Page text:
FAILE (Pronounced "fail") is a Brooklyn-based artistic collaboration between Patrick McNeil (born 1975, Edmonton, Alberta) and Patrick Miller (born 1976, Minneapolis, Minnesota). Since its inception in 1999, FAILE has been known for a wide ranging multimedia practice recognizable for its explorations of duality through a fragmented style of appropriation and collage. While painting and printmaking remain central to their approach, over the past decade FAILE has adapted its signature mass culture-driven iconography to vast array of materials and techniques, from wooden boxes and window pallets to more traditional canvas, prints, sculptures, stencils, installation, and prayer wheels. FAILE's work is constructed from found visual imagery, and blurs the line between “high” and “low” culture, but recent exhibitions demonstrate an emphasis on audience participation, a critique of consumerism, and the incorporation of religious media, architecture, and site-specific/archival research into their work.

 McNeil and Miller met during their youth in Arizona. Separated in 1996 when Miller remained in art school in Minneapolis and McNeil continued to New York, by the end of the decade, the duo reconnected and, with the addition of then filmmaker Aiko Nakagawa (born 1975, Tokyo, JP), “A Life” was conceived. By early 2000, the trio contributed to the emergence of a nascent street art culture by circulating their screenprinted and painted work on city streets, usually using the subversive processes of wheatpasting (flyposting) and stenciling. During the ensuing years McNeil, Miller, and Nakagawa solidified both their omnivorous style of pop-cultural collage, and changed their name to FAILE (an anagram of A Life). Nakagawa left FAILE in 2006, gaining success in her own right as Lady Aiko, while McNeil and Miller continued on to increased commercial and institutional visibility.

 FAILE, like many of their contemporaries in the street art community, emphasize art making over indirect political statements or sloganeering, but their work often contains both passive and overt messages, usually cloaked in ambivalence. On the one hand, FAILE emerged from a graphic design sensibility and historically functions as a recognizable graphic presence as well as an artistic identity. Similarly, graffiti and street art have typically operated as a counterpublic artistic practice and means of garnering fame or status for “writers” and artmakers. While there is not an explicitly partisan or anti-capitalist edge to this type of work, it is structurally a political act in its flouting of laws, embrace of punk-rock and hip-hop aesthetics, and function as a means of populist or direct to the masses expression. There also exists in graffiti and street art a deeper anti-establishment trend in its attempt to beautify and reclaim the urban environment, and blur the line between the elite art gallery systems and the “outside” world of the streets.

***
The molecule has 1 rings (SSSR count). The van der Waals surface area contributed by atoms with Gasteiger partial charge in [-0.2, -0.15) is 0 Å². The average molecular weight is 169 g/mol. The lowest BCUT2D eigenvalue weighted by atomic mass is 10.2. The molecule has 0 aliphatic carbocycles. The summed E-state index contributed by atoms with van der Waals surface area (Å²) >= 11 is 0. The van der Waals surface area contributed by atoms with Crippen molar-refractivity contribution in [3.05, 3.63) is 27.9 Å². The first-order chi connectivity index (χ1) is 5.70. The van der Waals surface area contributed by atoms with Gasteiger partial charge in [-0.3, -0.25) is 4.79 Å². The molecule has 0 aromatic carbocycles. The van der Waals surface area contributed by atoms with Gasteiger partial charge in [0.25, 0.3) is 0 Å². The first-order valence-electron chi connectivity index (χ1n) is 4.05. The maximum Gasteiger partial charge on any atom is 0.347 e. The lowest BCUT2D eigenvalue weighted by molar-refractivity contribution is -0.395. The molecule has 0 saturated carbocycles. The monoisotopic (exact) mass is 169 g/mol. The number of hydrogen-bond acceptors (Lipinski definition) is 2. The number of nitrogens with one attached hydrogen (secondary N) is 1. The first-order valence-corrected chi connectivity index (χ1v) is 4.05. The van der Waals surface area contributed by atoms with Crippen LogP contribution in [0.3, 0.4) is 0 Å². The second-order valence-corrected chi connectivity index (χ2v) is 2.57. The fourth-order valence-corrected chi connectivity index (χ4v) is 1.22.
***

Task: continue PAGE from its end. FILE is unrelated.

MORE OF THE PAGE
FAILE certainly works in this tradition. Although they are not graffiti writers as such, their work originated in the streets, and their studio work bears the stylistic hallmarks of both wheatpasting/stenciling and the vernacular of the global urban environment. FAILE argues that, “our process has always resembled this loose and fast critique on society, whether it be literal or figurative. Our image-making has at times been very methodical and researched, other times it's been experimental and dirty. Street art at its roots is ‘punk.’ It set out to critique and comment on a world it felt outside of.” Such a critique is sometimes ambivalent, as FAILE’s work is marked by the consistent juxtaposition of dualities. Other times, it is more direct, as in the seemingly explicit pictures in the Lost in Glimmering Shadows exhibition, or in the public wheatpasting in 2010 of images of kissing women amid the text “No Change Will My Heart Fear.” The latter echoes the ambivalent prompting of Banksy’s noted “Kissing Coppers” wall painting, and is indicative of FAILE's consistent prioritization of ambivalence and open-endedness over more explicitly prescriptiveness.

There are both socially and institution-critical strands in FAILE's work and its public or alternative-space staging and execution. FAILE's work is overarchingly characterized by an open approach that allows the interpretation and meaning of their work to ramify once it enters the public sphere. Of their outdoor work, FAILE argues that "it gives a person the sense that it is there just for them. That they've stumbled across this great little gem amidst the chaos of daily life that can really speak to them. We try to build in a certain ambiguity that leaves the door open for the viewer to find themselves within the story."The openness of meaning and emphasis on the experience of the viewer marks a shared affinity with both the anti-elitist impulses of recent street art,and the more institutional ideas of site specificity and relational aesthetics. In 2010, FAILE expanded their painting and printing into the realm of reconstructed sculptural and architectural elements, religious artifacts (such as prayer wheels) and the 2010 Temple project in Lisbon. These projects reflect FAILE’s concern that “everything that requires skill is disappearing from the world,” and that the Temple is “an expression of the crumbling beauty of this disappearing world.” This focus on public works was further developed in 2012 with the Eat With the Wolf sculpture in Ulaanbaatar; on the streets of Brooklyn with the 104 N. 7th tiling project, the latter of which built on FAILE's work in Lisbon, and histories of Mexican muralmaking and American abstraction; and in Times Square, Manhattan, with the large-scale, interactive prayer wheel in Wishing on You.Wikipedia

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